The 1,695 lbst Pratt & Whitney PW617 engines can go to 1,820 lbst under its automatic power reserve (APR) mode in emergencies such as an engine failure after takeoff.
According to NTSB records, Phenom 100s have been involved in just three accidents as of mid-2012. All involve braking issues, which led to runway overruns. A September 10, 2010, accident at Brenham Municipal Airport in Brenham, Texas, happened after the pilot received a “brake fail” warning after a takeoff from Tucson, Arizona. During the landing at Brenham Municipal the pilot reported “zero braking,” applied the emergency brake, blew both tires, and then ran off the side of the runway. No one was injured.
During a landing at the Sedona, Arizona, airport on May 25, 2011, a Phenom 100 ran off the end of Runway 21, which has a downhill slope; hit a fence; and went down an embankment. Witnesses saw the airplane fishtailing at high speed as it went down the runway. Two on board received serious injuries, but three others were uninjured.
On February 3, 2012, an “anti-skid brake failure” during a landing roll at the Campo Grande, Brazil, airport caused a Phenom 100’s tire to rupture, but the pilot and two passengers were not injured.
Pilot feedback. So much for the bad news—which is not bad at all in the grand scheme of things. Especially when you consider that Embraer has a warranty that covers everything—even brakes, tires, and scheduled and unscheduled maintenance—for five years. Add Pratt & Whitney’s Eagle Service Plan (ESP) engine warranty plan, and you’re covered for everything that wears out or breaks.
Owners love the airplane. Dr. Michael Alper of Boston says that his Phenom 100 is comfortable and quiet and that Embraer’s support has been “unbelievable.” He uses his airplane to fly for business and pleasure, mostly across New England and to Canada and back. “I always wanted a jet,” he said. “And this one’s been phenomenal, pun intended. Yes, there have been growing pains, but Embraer always covered the expenses.”
Embraer’s new final assembly plant in Melbourne, Florida is now building Phenom 100s and 300s.
Jay Obernolte keeps his Phenom 100 at the Big Bear airport in Southern California. “It’s a fantastic airplane,” he said. “It doesn’t look like an entry-level jet. It looks like a real jet, and I catch myself looking back at it before I close the hangar doors.” Obernolte plans for 360 knots when flying near the airplane’s maximum operating altitude of FL410, but says he can get 390 knots when flying in the low thirties. “It’s a great weather airplane, too,” Obernolte said. “It’s good in ice, and that small wing handles turbulence very well. It’s also easy to land.
“If there are any shortcomings I’d say it was the airplane’s contaminated-runway performance. Without any speed brakes, spoilers, or reverse thrust, stopping distances are really dramatically lengthened. Payload/range trade-off is another issue. With full fuel I only have 600 pounds of useful load; with the cabin full, I can only fly an hour. But that’s a light-jet thing anyway. All light jets have compromised payload.”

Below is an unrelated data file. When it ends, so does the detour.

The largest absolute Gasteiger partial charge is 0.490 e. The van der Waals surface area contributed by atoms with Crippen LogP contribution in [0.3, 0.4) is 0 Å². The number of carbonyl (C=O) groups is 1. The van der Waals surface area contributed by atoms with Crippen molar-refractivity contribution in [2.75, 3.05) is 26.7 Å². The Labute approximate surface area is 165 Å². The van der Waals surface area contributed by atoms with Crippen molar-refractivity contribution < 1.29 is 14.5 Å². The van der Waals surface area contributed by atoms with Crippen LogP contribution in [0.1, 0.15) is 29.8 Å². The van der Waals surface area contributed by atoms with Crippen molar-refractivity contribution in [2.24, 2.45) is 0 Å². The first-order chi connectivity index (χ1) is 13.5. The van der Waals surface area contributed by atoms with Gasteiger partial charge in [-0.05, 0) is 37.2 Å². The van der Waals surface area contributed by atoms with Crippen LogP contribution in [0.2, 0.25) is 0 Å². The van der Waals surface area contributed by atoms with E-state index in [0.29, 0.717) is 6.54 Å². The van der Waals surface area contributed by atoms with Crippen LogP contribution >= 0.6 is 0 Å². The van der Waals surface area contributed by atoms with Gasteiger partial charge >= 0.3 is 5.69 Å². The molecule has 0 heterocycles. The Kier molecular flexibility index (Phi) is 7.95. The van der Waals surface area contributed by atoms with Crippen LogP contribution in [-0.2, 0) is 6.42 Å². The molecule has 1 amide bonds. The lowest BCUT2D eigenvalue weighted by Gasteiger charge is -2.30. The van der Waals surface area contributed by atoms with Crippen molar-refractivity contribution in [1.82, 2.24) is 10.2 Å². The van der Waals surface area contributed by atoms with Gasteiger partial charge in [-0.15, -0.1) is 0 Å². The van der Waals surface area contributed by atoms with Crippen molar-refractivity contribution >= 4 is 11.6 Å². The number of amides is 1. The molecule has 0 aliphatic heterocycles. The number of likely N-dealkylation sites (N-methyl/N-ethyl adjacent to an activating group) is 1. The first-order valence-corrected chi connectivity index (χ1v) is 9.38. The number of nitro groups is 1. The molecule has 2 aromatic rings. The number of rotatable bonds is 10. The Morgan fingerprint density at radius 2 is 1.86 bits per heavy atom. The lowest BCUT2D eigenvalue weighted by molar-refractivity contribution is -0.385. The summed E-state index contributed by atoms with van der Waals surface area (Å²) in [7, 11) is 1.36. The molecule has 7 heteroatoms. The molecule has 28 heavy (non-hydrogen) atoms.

Dr. Tiron Pechet of Bedford, Massachusetts, said, “What’s not to like about the airplane? It’s a joy to fly and it’s nearly impossible to make anything less than perfect landings. It’s well set up for single-pilot flying, although you have to develop a different way of thinking about pilot workload.
“By that I mean it’s better. Before, when I flew a Citation I was all over the panel and doing all sorts of arithmetic for descent planning, for example. With the Phenom’s Prodigy panel, moving maps, and the FADEC-controlled engines, my workload is down. Now I can devote my attention to situational awareness and planning ahead.
“Embraer’s approach to maintenance took some getting used to. With the Citation I had a guy who did my radios, another guy for the engines, and so on. With Embraer I have a single point of contact. One time I landed and had three CAS [crew alerting system] annunciations. I did a download from the airplane’s CMC [central maintenance computer] and sent it to Embraer service representatives in Brazil. Before I could even get a rental car, they were towing the airplane into the hangar for repairs. All the problems were fixed that evening.”
Embraer’s background making airliners has driven its business-jet design, manufacturing, and maintenance philosophies. This approach, and the string of improvements over the years, have built customer loyalty. Soon, the tradition will be extended with the introduction of Embraer’s Legacy 500 and Legacy 450 midsize and “mid-light” jets, respectively. First flight of the Legacy 500 should happen before year-end. Before long, Embraer will have a full line of business jets. If they’re all as successful as the Phenom 100, and the economy’s anticipated upswing comes about, the company is in for a good ride.
Embraer Phenom 100
Limiting and Recommended Airspeeds
VLO (max gear operating)
For more information, see the website.
All specifications are based on manufacturer’s calculations. All performance figures are based on standard day, standard atmosphere, sea level, gross weight conditions unless otherwise noted.
AOPA Pilot Editor at Large Tom Horne has worked at AOPA since the early 1980s. He began flying in 1975 and has an airline transport pilot and flight instructor certificates. He’s flown everything from ultralights to Gulfstreams and ferried numerous piston airplanes across the Atlantic.